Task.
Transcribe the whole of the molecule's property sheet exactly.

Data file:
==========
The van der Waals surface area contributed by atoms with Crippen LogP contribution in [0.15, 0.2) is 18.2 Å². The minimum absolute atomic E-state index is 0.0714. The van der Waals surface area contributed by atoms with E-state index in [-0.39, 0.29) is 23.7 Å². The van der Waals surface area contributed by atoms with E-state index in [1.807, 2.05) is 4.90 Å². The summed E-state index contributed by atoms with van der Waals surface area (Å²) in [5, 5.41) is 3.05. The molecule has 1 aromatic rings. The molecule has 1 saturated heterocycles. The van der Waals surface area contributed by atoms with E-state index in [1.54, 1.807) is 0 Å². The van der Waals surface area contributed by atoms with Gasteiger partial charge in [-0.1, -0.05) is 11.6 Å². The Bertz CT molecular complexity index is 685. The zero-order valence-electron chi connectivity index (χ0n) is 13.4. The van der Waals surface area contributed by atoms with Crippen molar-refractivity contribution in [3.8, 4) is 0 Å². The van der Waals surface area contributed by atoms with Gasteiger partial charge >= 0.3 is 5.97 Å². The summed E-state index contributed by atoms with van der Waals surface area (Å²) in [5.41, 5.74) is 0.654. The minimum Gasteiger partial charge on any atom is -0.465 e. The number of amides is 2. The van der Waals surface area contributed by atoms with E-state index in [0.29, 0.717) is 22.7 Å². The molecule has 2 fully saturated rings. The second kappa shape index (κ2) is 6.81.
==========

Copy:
The van der Waals surface area contributed by atoms with Crippen LogP contribution in [0.15, 0.2) is 18.2 Å². The minimum absolute atomic E-state index is 0.0714. The van der Waals surface area contributed by atoms with E-state index in [-0.39, 0.29) is 23.7 Å². The van der Waals surface area contributed by atoms with E-state index in [1.807, 2.05) is 4.90 Å². The summed E-state index contributed by atoms with van der Waals surface area (Å²) in [5, 5.41) is 3.05. The molecule has 1 aromatic rings. The molecule has 1 saturated heterocycles. The van der Waals surface area contributed by atoms with E-state index in [1.54, 1.807) is 0 Å². The van der Waals surface area contributed by atoms with Gasteiger partial charge in [-0.1, -0.05) is 11.6 Å². The Bertz CT molecular complexity index is 685. The zero-order valence-electron chi connectivity index (χ0n) is 13.4. The van der Waals surface area contributed by atoms with Crippen molar-refractivity contribution in [3.8, 4) is 0 Å². The van der Waals surface area contributed by atoms with Gasteiger partial charge >= 0.3 is 5.97 Å². The summed E-state index contributed by atoms with van der Waals surface area (Å²) in [5.41, 5.74) is 0.654. The minimum Gasteiger partial charge on any atom is -0.465 e. The number of amides is 2. The van der Waals surface area contributed by atoms with E-state index in [0.29, 0.717) is 22.7 Å². The molecule has 2 fully saturated rings. The second kappa shape index (κ2) is 6.81.